Worried about care fees
We were approached by a married couple from Woodbridge, in Suffolk who explained that they had had friends in Dereham in Norfolk, where the husband went to hospital suddenly and passed away. He was the primary carer for his wife who had lost capacity.
There was no alternative but for the wife to go into a care home in Norfolk.
The couple were concerned because the wife who had lost capacity received the entire estate from her husband and that money was now being used to pay for her care at £4,000.00 per month. These clients did not want to be in the same financial position, as they had children and wanted to protect as much of the property as possible.
These clients had a house worth £685,000 held as joint tenants and had very basic wills in place, leaving everything to each other.
“have a professional look at your affairs, before it’s too late”Mr and Mrs L – Woodbridge, Suffolk
After explaining that the circumstances of their friends in Norfolk was all too common, we advised that they have new Wills drafted which contained a Flexible Life Interest Trust, and following the first death, the survivor could use the assets of the deceased, but those assets were held separately in the Will Trust.
Having severed the joint tenancy for their house in Suffolk, converting it to ‘Tenants in Common’ this meant that on the death of the first spouse, their half shares would be re-directed into their respective Will Trusts, rather, on first death passing to the survivor, thereby increasing their estate which would adversely affect them financially, upon any future assessment by the local authority should the survivor require care, much like in their friend in Dereham.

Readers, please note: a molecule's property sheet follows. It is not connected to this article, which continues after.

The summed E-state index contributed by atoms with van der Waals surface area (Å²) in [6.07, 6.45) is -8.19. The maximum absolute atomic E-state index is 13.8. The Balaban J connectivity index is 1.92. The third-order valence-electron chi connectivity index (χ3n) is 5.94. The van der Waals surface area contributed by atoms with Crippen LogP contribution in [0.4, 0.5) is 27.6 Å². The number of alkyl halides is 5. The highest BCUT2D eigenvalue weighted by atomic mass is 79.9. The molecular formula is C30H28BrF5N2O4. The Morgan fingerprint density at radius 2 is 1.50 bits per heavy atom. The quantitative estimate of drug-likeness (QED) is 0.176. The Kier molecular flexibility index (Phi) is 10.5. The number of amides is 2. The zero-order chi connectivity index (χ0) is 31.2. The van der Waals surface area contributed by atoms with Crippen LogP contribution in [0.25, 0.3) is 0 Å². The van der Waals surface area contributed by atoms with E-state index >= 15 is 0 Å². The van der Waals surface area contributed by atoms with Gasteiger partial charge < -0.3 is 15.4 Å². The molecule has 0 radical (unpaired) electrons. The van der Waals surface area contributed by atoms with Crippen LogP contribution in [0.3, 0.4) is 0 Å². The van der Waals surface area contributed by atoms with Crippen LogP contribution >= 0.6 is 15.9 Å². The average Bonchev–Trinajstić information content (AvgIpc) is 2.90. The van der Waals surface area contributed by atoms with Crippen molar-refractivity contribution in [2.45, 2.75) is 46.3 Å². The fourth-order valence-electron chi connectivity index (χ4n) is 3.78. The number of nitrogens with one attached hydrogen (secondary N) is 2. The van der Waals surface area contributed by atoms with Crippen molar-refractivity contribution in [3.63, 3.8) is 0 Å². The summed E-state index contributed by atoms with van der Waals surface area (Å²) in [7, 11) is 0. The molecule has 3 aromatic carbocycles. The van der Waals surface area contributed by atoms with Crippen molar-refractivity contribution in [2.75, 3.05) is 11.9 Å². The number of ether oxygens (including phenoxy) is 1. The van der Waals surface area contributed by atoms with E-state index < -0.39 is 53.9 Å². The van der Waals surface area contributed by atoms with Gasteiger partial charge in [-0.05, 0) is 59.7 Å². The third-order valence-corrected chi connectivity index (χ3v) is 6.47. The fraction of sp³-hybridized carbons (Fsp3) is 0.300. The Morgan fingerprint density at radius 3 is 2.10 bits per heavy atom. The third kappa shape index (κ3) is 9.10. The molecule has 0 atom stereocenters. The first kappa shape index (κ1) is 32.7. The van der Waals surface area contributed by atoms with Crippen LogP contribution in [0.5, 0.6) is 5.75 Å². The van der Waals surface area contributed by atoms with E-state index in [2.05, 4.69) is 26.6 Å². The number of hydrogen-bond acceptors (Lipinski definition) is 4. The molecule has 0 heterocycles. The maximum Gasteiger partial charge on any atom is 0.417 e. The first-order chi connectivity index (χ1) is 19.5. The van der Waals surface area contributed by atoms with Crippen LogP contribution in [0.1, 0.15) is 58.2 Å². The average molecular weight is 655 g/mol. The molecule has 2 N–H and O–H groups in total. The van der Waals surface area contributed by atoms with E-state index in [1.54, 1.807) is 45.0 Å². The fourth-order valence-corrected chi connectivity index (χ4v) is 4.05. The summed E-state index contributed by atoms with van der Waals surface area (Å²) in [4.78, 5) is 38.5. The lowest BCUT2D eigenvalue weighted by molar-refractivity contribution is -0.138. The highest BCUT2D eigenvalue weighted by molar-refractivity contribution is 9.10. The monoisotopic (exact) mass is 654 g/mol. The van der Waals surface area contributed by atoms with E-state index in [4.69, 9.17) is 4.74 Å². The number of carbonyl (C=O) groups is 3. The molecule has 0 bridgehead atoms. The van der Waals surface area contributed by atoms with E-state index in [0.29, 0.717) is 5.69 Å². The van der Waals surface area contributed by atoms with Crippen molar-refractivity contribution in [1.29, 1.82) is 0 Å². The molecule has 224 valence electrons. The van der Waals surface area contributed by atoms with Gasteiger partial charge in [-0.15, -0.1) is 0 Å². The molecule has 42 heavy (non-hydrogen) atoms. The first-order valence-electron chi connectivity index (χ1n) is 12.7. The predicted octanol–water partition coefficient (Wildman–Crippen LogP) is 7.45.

If the surviving spouse later went into care only their assets would be eligible for assessment by the Local Authority, meaning the half held by the Will Trust is fully protected and cannot be used to pay for care fees.
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Cohen Knights LLP offers expert legal advice in relation to Wills, Lasting Power of Attorneys, Probate, Trusts, Trust Management and other legal services.
Making a Will – what to consider?
By making a Will you can:-
- Appoint people (called Executors) to carry out the terms of your Will.
- Appoint Guardians you trust to look after your children.
- Leave gifts of specific items or fixed sums of money
- Name the people or charities you want to benefit from your estate.
- Include Trusts to help protect your assets for your children.
Even if you have a Will it is crucial to review it at regular intervals; certainly every five years, and sooner if there have been a major life-changing events such as divorce, remarriage or the death of a partner, then your Will should be reviewed.
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